«In my eyes, Japan is first and foremost a country for Japanese people. It makes you wonder why one of the most developed countries in the world doesn’t want to cultivate diversity,» writes Signe Rosenlund-Hauglid. Photo: Mats Johannesen

Always a foreigner

After three weeks in Japan I couldn’t shake the feeling that I will never fit in here.

It’s raining in Tokyo, but only small drops of water meet the asphalt, shooting through the gaps between hundreds of umbrellas pressing against each other in the streets. Shibuya – the central neighborhood known for having the world’s busiest intersection – is especially alive tonight. It’s the weekend before Halloween, and people dressed as minions, superheroes, witches, and zombies are on every corner. The unnaturally sharp light from advertisements all around me shines on people waiting.

It’s not hard to point out the Western tourists who have come to Shibuya to experience a Japanese Halloween, but there aren’t many of them. Most people in the capital city are Japanese – but then again, this society is more homogenous than others. At a Halloween party beforehand, I talked to a Canadian artist dressed as some kind of zombie. He’s married to a Japanese woman, speaks the language fluently, and has lived here for over eight years. «I’ll still always be a foreigner» he told me. He smiled with resignation, put out his cigarette, and went inside to get more beer.

I can understand how this white, above-average-height Canadian living in an Asian country feels. The first Cantonese word I learned when I lived in Hong Kong last year was «gweilo,» which means «foreigner.» You’re always the «other.» But while being different might not raise eyebrows in other societies, in Japan it means you probably don’t know the culture or language. «Gweilo» has a counterpart in Japanese: «gaijin,» meaning «alien.»

Believe it or not, Japanese authorities push stricter immigration policies than Sylvi Listhaug. Between 2011 and 2016, there were 69 Syrian refugees who applied for residence here. The last two years, on a daily basis, we’ve seen countless pictures of sinking inflatable boats, overfilled with people; bombed out houses in Raqqa; reports of people in extreme danger.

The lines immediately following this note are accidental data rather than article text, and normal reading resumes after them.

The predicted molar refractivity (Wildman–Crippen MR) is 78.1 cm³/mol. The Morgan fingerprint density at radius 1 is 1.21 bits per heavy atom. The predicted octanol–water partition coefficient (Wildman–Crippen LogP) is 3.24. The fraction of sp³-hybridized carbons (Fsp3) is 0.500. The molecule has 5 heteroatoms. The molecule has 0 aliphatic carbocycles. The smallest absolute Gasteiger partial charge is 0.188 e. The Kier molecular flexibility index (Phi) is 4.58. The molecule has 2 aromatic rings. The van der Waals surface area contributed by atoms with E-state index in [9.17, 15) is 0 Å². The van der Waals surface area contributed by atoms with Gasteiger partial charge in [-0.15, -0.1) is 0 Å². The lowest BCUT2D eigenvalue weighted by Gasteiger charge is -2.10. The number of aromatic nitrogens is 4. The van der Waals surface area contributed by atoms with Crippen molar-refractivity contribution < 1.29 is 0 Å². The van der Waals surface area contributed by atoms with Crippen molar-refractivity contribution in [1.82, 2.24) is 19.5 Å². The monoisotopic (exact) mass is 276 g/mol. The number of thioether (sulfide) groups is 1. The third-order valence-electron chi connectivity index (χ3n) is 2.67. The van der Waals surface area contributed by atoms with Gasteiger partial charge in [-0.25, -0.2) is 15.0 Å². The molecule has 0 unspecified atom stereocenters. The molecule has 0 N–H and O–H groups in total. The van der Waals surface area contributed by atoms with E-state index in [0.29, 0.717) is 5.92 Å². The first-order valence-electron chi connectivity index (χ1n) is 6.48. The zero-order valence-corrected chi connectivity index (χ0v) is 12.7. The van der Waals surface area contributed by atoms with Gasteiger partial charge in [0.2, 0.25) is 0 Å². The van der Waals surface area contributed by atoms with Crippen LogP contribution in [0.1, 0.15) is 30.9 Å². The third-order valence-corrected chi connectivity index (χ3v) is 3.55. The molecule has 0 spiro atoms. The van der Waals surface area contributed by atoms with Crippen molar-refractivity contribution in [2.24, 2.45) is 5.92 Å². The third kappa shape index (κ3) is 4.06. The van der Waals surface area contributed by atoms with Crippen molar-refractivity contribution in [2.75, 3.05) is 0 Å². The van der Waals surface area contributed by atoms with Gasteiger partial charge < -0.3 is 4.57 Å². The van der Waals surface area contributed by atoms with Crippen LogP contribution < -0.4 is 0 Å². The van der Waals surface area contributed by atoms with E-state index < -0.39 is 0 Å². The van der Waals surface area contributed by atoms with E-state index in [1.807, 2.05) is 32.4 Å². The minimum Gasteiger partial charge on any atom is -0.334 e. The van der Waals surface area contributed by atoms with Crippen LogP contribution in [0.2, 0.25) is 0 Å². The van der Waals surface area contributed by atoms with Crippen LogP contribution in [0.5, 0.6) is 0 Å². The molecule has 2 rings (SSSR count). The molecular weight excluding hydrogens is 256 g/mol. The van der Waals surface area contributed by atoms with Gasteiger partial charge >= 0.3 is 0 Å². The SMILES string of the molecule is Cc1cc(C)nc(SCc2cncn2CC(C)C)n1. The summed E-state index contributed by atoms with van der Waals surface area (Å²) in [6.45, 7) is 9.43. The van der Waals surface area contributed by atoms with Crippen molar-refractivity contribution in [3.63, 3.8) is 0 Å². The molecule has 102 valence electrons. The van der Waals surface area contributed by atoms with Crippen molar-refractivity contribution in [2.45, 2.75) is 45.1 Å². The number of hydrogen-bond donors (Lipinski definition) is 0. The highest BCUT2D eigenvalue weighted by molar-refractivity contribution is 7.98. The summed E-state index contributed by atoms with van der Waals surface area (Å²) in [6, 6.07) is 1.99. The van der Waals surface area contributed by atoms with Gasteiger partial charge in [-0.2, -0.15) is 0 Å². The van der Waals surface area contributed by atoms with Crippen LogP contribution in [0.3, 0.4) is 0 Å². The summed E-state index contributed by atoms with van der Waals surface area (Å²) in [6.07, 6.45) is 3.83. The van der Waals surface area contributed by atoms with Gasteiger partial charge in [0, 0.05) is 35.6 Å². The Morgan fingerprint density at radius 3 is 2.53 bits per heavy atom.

Last year, seven Syrians received permission to live in Japan. Seven.

The refugee crisis might not be getting as much coverage as it used to, but it’s far from over. Millions of people are still fleeing, and there will most likely be more. In 2016 a total of 28 people received residence permits in Japan. Almost 11,000 applied, but the rejection rate is 99 percent.

The newly-elected Japanese Prime Minister Shinzo Abe said in 2015 that Japan has to take care of its own people before taking care of refugees. This was after receiving harsh critique from the UN. I don’t usually go on vacation to think about whether I could move somewhere, but I don’t think I could ever settle in Japan. In my eyes, Japan is first and foremost a country for Japanese people. It makes you wonder why one of the most developed countries in the world doesn’t want to cultivate diversity.

Japanese women talk over each other in the competing advertisements in Shibuya, fighting for the attention of the everyone waiting down below. The last cars drive by, directed by traffic constables with lights. The pedestrian light turns green. Hundreds of people walk toward each other, merging in seconds.